Indian food to go
4200 N. Ventura Ave., # A
At the far end of Ventura Avenue — after you’ve passed a slew of Mexican restaurants and mercados and the Bell Arts Factory and thrift shops and various tiendas— the road begins to curve and you feel as if you’ve entered into a scene from one of my favorite movies of the past couple of decades — There Will Be Blood. The industrial rural scenery continues and then a rather bland, beige building appears unexpectedly. The spot is home to a terrific Mexican food to-go restaurant (Maggie’s) and K.C.’s Market, a convenience store owned by Chuher and Kusumalata “KC” Matai, that also peddles a limited amount of deli food to-go. The couple has been in the mom-and-pop grocery business for 30 years, the very dear 87-year-old sari-clad KC told me, 15 on the Avenue and previously 15 years in Santa Barbara. “Mom” is from Bombay and “Pop,” now 80, is from Delhi.
I first learned about Maggie’s from a fan who, after a very early morning jaunt to the Ventura Flea Market, took me there for one of the addictive (and certainly calorie-laden) chile relleno burritos. While waiting for our order, I wandered next door to the market (with rows upon rows of candy, canned goods, house supplies and nary a fresh vegetable in sight) and discovered the homemade Indian food in a hot deli case, also sold to-go.
It was love at first bite and a tradition I’ve since adopted: Grab a burrito for lunch at Maggie’s on the Avenue and pick up Indian food from KC’s to take home for dinner. Things began to change slightly — on one visit Chuher proudly told me they were “adding Subway sandwiches” to the homemade Indian dishes, which included tandoori and tikka chicken. These days the India fare is more limited and is prepared by Julie, who has been cooking from her bosses’ recipes for seven years.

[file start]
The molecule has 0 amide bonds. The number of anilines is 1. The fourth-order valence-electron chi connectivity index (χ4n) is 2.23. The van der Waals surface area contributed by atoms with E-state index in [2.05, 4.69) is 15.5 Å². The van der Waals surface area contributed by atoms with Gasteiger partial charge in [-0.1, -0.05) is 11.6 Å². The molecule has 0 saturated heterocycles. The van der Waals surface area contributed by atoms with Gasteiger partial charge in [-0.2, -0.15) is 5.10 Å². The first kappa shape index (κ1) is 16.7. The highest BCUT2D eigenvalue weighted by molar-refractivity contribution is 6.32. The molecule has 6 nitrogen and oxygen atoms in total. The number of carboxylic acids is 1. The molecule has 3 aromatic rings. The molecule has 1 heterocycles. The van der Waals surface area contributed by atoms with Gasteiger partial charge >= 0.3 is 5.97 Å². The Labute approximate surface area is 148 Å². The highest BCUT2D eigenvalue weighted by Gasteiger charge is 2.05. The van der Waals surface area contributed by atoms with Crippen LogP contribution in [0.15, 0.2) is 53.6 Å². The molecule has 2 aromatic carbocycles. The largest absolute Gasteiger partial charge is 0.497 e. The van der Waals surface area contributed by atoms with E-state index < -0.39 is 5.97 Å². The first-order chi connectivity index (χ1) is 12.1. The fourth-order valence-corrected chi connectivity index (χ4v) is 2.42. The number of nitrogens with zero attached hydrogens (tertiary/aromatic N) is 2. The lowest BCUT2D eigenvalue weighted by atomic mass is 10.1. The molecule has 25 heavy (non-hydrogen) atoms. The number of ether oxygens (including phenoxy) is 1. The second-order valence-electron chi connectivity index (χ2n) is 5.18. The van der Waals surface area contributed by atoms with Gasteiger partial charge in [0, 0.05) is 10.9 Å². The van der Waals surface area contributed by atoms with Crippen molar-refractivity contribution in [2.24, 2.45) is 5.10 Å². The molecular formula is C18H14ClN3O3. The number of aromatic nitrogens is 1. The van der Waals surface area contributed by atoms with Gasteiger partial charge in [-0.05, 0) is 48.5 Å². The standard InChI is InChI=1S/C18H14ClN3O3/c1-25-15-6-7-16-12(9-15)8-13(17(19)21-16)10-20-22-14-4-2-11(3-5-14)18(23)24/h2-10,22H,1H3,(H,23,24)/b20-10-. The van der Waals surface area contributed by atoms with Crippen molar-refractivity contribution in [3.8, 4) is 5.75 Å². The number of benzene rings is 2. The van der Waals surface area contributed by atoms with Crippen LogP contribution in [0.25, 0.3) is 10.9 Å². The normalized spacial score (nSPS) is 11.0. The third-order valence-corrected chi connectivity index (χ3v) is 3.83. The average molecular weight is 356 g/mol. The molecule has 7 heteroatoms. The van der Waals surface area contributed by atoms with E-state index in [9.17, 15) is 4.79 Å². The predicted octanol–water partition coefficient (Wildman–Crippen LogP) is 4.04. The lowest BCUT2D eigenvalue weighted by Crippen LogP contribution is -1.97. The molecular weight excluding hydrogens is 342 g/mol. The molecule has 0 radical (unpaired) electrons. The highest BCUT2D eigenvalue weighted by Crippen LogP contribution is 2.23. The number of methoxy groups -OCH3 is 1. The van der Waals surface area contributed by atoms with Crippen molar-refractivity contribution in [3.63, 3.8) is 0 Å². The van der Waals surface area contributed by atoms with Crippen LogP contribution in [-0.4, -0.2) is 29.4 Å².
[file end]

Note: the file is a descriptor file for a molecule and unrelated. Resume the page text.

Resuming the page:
“I’ve got their Indian dishes down,” she told me. She does, sort of.
They were out of the pav bahji, which was advertised on a handwritten brown-paper sign taped to the deli case because, well, they have it whenever they have fresh vegetables. Julie described it as a “veggie Sloppy Joe.”
For my recent visit, I ordered two chicken curry and rice dinners to go ($5 each) (Although later turned out that one order was plenty for two) and a sampling of the samosas ($2.50-$2.99 for two), since it was cheaper when I bought “two of the same kind” — two veggie, two beef and two chicken, which came with homemade green chutney.
I was headed to Ojai — and this part of the Avenue became even more bucolic as it wove alongside Highway 33 before eventually joining up with that highway. There was purple lilac in bloom, workers picking in a field, barns, a tractor — a pleasant tease to my “dinner will be later” experience.
When I arrived at my friend Tim’s house we weren’t quite sure how to heat up the samosas, but decided to test one in the microwave. Big mistake, although the veggie filing of lentils, potatoes and peas, was tasty and nicely spicy, the pastry was tough as shoe leather.
“Definitely oven,” we agreed.
The homemade green chutney, which we both liked, gave Tim “spicy tongue,” he said. He suggested mango chutney next time would be nice.
We had hope for the oven heated, as they appeared crisp around the edges. Alas, our experiment failed us. Again the contents were well spiced, but the pastry was just too thick and heavy-handed.
On to the main course. The rice had a beautiful fragrant perfume and the chicken was deemed “Actually delicious, for reheated food,” according to my pal, who gave a “thumbs up” for the cubes of chicken. We both agreed that the meal would have been greatly enhanced with the addition of raita. I should have picked up yogurt, cucumber and cumin, as it’s easy to make, and will in the future.
I am hoping that the Matais and cook Julie bring back chicken tikka, tandoori and, more importantly, naan bread, which they used to make, to their menu.
In all fairness, I think I should return and try another samosa on another day — and perhaps there will be fresh dessert to sample as well. But all in all, you really can’t beat the prices here or the blending of spices used — unless you travel to India.